Visualizing Science: Comics make the omics more accessible

Post by Jessica Rick
A draft of the final version of a comic explaining genetic demographic reconstruction methods. Full text of the comic is provided below the final version, which is at the bottom of this blog post. This version is a comic using two rows with four frames each. That layout is quite different from the final layout - see final version at the end of the post.

One of the first drafts of my comic, which was headed in the right direction, but admittedly a bit rough (Credit: © Jessica Rick, 2018).
​Outside of the fields of population genetics and evolutionary biology, I find that I often come across people who have an “allergy” to the term genetics. When I use the term genetics—or even worse genomics—in a conversation, I see others’ eyes glaze over with a look that says, “there’s no way I can even try to understand what you do.”

Even my fellow ecologists often do their best to stay away from the word with a ten-foot pole.

As someone who finds genetics work fascinating, this reaction confuses me.

So, I set out to make a visualization that could explain some of the work that I do in a non-terrifying, non-overwhelming manner. Sure, the intricacies are complex and the math is complicated. But, surely there must be a way to explain the techniques I use in my research in a friendly manner, no?

Because they’re SO COOL.

I chose to create a visual of coalescent-based demographic reconstruction. And after reading that, you probably understand the eyes-glazing-over reaction. This is a method that both my advisor and the Molecular Ecologist Blog have referred to as “magic,” demonstrating that even those in the field could use a little explainer to help them understand it.

To make a long story short, this method allows us to catch a single fish today, sequence its genome, and estimate how many fish were in its population going back to before humans even existed.

Did I say it’s cool?

Because it’s cool.

But how do I explain this in a simple graphic? I chose to use a comic-type format, as this allows me to use several images to covey the information and to use a caption in each image to explain what’s going on.

In exploring the scientific comic world, there were two comics that I was pretty drawn to: xkcd and redpenblackpen, both of which use very simple drawings, with a limited color palette.

A comic where one person is playing a tectonics video game, which occurs in real-time.

Examples of a multi-panel comic from xkcd demonstrating simple drawings with limited color schemes. (Credit: Randall Munroe, CC BY-NC 2.5)
​My focal study species are fish, so I decided to stick with fish in my comic as well. Also, they’re easy to draw!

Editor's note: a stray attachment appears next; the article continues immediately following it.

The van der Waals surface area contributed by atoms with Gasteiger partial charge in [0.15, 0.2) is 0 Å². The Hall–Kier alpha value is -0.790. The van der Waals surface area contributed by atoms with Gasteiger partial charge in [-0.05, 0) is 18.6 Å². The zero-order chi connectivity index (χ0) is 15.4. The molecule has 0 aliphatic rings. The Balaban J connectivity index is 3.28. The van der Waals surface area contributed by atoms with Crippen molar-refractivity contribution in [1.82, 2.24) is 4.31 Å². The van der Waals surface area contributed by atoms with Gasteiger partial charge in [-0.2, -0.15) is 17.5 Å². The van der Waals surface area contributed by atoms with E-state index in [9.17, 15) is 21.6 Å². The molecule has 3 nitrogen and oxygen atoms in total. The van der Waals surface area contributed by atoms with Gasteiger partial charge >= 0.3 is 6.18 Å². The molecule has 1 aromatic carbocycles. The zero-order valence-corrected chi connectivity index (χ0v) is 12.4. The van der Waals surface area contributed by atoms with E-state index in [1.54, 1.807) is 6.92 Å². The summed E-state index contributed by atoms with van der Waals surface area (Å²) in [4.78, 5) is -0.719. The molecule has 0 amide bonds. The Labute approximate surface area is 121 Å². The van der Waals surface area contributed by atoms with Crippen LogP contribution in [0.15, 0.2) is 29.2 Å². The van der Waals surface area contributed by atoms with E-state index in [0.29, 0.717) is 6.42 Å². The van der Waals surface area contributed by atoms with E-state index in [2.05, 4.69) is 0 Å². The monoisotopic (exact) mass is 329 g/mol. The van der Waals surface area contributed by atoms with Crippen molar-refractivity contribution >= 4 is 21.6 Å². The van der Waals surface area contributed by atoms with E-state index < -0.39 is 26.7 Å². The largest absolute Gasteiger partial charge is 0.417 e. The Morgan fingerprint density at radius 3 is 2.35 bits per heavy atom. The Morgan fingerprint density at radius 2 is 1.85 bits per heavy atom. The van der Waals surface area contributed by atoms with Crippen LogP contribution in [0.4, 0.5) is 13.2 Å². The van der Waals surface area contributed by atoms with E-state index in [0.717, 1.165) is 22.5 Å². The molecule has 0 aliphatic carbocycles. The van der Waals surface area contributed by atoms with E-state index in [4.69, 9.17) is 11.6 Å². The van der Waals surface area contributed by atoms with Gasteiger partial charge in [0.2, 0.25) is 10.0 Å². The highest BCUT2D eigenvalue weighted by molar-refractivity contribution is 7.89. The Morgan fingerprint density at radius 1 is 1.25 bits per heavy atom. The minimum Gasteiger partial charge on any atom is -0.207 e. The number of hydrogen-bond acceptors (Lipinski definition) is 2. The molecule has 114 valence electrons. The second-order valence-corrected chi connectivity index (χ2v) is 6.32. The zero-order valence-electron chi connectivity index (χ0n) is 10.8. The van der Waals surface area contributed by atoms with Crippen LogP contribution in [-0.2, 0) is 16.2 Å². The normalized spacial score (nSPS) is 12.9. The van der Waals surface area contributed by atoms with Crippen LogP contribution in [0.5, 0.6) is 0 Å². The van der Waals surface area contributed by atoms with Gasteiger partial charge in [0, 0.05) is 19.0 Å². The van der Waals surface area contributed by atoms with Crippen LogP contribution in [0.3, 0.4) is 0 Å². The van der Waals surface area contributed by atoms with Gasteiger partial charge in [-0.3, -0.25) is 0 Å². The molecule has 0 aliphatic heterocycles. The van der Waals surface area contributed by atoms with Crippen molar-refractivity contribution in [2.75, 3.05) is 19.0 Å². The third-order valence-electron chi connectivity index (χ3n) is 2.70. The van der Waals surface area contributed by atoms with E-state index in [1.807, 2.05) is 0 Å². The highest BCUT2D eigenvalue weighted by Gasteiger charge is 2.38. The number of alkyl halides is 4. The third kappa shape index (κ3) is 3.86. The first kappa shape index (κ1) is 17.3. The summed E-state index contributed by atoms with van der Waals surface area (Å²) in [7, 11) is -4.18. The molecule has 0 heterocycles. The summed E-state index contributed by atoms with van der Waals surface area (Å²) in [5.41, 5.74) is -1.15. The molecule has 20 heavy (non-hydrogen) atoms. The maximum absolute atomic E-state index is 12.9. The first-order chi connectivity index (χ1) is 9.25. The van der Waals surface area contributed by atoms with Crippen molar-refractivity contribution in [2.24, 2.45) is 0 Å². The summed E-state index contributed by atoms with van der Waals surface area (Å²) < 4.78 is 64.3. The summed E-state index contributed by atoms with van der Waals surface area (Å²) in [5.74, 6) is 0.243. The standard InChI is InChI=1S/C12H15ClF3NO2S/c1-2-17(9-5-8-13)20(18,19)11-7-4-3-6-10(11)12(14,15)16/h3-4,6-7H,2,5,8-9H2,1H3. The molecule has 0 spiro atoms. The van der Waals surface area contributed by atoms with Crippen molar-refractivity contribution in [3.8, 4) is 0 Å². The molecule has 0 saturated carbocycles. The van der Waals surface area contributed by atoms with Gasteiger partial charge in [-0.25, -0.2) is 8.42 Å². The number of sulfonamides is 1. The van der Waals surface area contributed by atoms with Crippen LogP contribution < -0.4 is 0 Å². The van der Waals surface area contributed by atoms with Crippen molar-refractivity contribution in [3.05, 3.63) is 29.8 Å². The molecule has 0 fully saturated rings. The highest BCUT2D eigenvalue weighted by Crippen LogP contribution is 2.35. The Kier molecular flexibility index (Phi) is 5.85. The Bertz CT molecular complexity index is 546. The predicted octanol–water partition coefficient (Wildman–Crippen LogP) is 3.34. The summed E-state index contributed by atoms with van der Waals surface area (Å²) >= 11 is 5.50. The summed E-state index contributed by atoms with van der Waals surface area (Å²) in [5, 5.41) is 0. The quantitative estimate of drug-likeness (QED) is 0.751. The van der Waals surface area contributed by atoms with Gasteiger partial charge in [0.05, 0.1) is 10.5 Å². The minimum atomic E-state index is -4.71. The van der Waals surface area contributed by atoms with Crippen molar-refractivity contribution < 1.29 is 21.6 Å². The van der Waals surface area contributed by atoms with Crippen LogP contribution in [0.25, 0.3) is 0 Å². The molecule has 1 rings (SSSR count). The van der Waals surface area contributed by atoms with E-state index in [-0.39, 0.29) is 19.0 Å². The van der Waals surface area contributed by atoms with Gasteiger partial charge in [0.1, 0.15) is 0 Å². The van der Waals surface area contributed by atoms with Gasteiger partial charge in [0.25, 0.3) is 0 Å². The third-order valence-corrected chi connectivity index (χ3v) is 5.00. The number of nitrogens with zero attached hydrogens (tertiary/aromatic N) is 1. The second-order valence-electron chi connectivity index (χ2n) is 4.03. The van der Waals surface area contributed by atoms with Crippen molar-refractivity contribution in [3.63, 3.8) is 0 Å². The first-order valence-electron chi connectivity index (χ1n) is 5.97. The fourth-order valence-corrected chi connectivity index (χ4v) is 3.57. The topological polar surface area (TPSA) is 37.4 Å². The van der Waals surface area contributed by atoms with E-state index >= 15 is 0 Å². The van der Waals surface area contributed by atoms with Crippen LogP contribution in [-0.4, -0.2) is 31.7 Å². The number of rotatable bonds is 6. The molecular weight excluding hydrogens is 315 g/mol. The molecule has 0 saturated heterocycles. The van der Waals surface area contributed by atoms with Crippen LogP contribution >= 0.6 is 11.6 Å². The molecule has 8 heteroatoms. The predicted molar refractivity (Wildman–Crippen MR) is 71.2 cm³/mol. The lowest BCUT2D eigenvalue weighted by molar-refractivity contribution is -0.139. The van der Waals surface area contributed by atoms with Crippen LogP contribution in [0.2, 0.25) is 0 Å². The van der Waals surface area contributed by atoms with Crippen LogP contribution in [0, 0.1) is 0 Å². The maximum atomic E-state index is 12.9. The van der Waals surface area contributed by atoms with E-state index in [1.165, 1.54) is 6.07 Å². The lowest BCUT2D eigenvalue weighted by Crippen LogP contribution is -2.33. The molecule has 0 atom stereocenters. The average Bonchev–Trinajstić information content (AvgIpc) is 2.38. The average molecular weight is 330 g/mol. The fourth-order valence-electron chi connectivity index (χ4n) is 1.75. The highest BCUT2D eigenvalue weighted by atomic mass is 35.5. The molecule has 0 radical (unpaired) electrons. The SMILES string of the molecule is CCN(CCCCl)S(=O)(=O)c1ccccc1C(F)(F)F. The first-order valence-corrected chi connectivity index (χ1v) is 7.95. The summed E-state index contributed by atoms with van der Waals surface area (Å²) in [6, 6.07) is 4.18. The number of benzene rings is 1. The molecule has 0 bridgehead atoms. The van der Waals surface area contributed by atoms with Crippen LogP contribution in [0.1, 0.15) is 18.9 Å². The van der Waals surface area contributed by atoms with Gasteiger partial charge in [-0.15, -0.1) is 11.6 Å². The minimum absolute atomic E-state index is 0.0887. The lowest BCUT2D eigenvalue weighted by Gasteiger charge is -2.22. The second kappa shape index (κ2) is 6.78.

(left) A simple cartoon goldfish

A simple, cartoon-ish fish that served as inspiration for the simple kissy-lipped fish in my comic (Credit: pixabay.com, CC0 1.0)
) A person’s hand holding six juvenile fish of the same species. The fish are white-ish-silver, their mouths are open and facing the camera.

Some of the fish species I study, which served as the original inspiration (Photo ©Jessica Rick, 2018)
After several iterations and much internal debate about how much science to include (and how much to leave out!) I eventually came up with an explainer comic that I’m pretty happy with (see below).

​Brainstorming for and refining this comic has helped me to think about clear, concise ways to describe my research, which is an invaluable experience. In addition, comics are a great way to make science friendlier and more approachable, and this is a great tool to now have in my SciComm toolkit.

If you have questions or suggestions, or would like to know more about my research, head on over to http://www.jessicarick.com or find me on Twitter @jessi_rick.

A cartoon entitled “How many fish in the sea?” which explains how signatures of population sizes are left in organisms’ genetics, which allows researchers to reconstruct historic population sizes. See below the image for complete text.

My final visualization as it stands now, explaining how we can uncover population histories from the genetics of modern-day organisms (Credit: © Jessica Rick, 2018)

Complete text of the final comic:
Title: How many fish in the sea?

Two fish; one tells the other: “If there are only a few fish in the sea, you don’t have many options.”

Six fish: After a few years, everyone starts to look very similar.

Six fish; stripes have been replaced with red strands of DNA across bodies: This is because they all have very similar DNA.

Red strands of DNA weave together across the frame: During these periods of time, some regions of the fishes’ DNA will become identical.

Ten fish: If the population gets big again, the new generations will start to be more diverse.

Big magnifying glass fills surrounds next frame, crossing into adjacent frames. Handle runs down to the bottom-left corner of the whole comic. Visible at the bottom of the magnifying lens is the tail fin and back of a fish, with red and black DNA strands weaving through its body: BUT – all of the offspring still have traces of the time when there weren’t many fish around.

One fish, at the bottom of a family tree; branches lead to other fish that don’t have the same markings: The similar regions can be tracked through the family trees of these fish.

Lots of fossil fish, implied by skeletons: Over time, these similar regions get broken down, so we know that the largest are the most recent.

Three tombstones. Left one reads “RIP lots of fish, 2 MYA.” Middle reads “RIP Some fish, 10 KYA.” Right reads “RIP Not so many fish, 2KYA.”: 
By counting up how many regions there are of each size*, we can use modern-day fishes to figure out population sizes dating back millions of years!

​*And doing some complex calculations with them.

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